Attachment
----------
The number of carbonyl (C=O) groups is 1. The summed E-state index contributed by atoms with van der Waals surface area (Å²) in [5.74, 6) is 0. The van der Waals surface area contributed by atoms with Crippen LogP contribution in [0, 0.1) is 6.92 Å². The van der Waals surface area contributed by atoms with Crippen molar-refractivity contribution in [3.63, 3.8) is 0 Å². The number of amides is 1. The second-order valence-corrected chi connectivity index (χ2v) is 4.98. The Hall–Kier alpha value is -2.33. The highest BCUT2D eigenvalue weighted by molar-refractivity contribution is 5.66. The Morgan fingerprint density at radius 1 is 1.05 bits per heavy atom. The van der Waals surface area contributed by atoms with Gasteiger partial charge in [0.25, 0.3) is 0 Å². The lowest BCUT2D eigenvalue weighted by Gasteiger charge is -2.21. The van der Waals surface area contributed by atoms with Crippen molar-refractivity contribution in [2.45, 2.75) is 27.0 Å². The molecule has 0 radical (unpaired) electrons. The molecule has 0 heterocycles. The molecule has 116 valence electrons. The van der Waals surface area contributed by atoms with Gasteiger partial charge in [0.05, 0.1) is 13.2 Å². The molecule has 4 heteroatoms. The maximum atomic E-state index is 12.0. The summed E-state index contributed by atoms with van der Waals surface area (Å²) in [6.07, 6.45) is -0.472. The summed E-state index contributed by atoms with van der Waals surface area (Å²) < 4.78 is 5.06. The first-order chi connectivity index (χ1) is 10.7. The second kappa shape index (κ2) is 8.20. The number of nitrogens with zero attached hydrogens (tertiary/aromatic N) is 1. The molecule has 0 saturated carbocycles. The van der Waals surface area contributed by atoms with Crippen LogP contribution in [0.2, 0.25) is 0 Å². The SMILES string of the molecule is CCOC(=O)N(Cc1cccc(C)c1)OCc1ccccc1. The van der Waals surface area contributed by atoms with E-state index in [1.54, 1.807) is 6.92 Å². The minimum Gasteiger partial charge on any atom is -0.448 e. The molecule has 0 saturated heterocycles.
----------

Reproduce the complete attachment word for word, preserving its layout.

The number of carbonyl (C=O) groups is 1. The summed E-state index contributed by atoms with van der Waals surface area (Å²) in [5.74, 6) is 0. The van der Waals surface area contributed by atoms with Crippen LogP contribution in [0, 0.1) is 6.92 Å². The van der Waals surface area contributed by atoms with Crippen molar-refractivity contribution in [3.63, 3.8) is 0 Å². The number of amides is 1. The second-order valence-corrected chi connectivity index (χ2v) is 4.98. The Hall–Kier alpha value is -2.33. The highest BCUT2D eigenvalue weighted by molar-refractivity contribution is 5.66. The Morgan fingerprint density at radius 1 is 1.05 bits per heavy atom. The van der Waals surface area contributed by atoms with Gasteiger partial charge in [0.25, 0.3) is 0 Å². The lowest BCUT2D eigenvalue weighted by Gasteiger charge is -2.21. The van der Waals surface area contributed by atoms with Crippen molar-refractivity contribution in [2.45, 2.75) is 27.0 Å². The molecule has 0 radical (unpaired) electrons. The molecule has 0 heterocycles. The molecule has 116 valence electrons. The van der Waals surface area contributed by atoms with Gasteiger partial charge in [0.05, 0.1) is 13.2 Å². The molecule has 4 heteroatoms. The maximum atomic E-state index is 12.0. The summed E-state index contributed by atoms with van der Waals surface area (Å²) in [6.07, 6.45) is -0.472. The summed E-state index contributed by atoms with van der Waals surface area (Å²) < 4.78 is 5.06. The first-order chi connectivity index (χ1) is 10.7. The second kappa shape index (κ2) is 8.20. The number of nitrogens with zero attached hydrogens (tertiary/aromatic N) is 1. The molecule has 0 saturated carbocycles. The van der Waals surface area contributed by atoms with Crippen LogP contribution in [0.2, 0.25) is 0 Å². The SMILES string of the molecule is CCOC(=O)N(Cc1cccc(C)c1)OCc1ccccc1. The van der Waals surface area contributed by atoms with E-state index in [1.54, 1.807) is 6.92 Å². The minimum Gasteiger partial charge on any atom is -0.448 e. The molecule has 0 saturated heterocycles.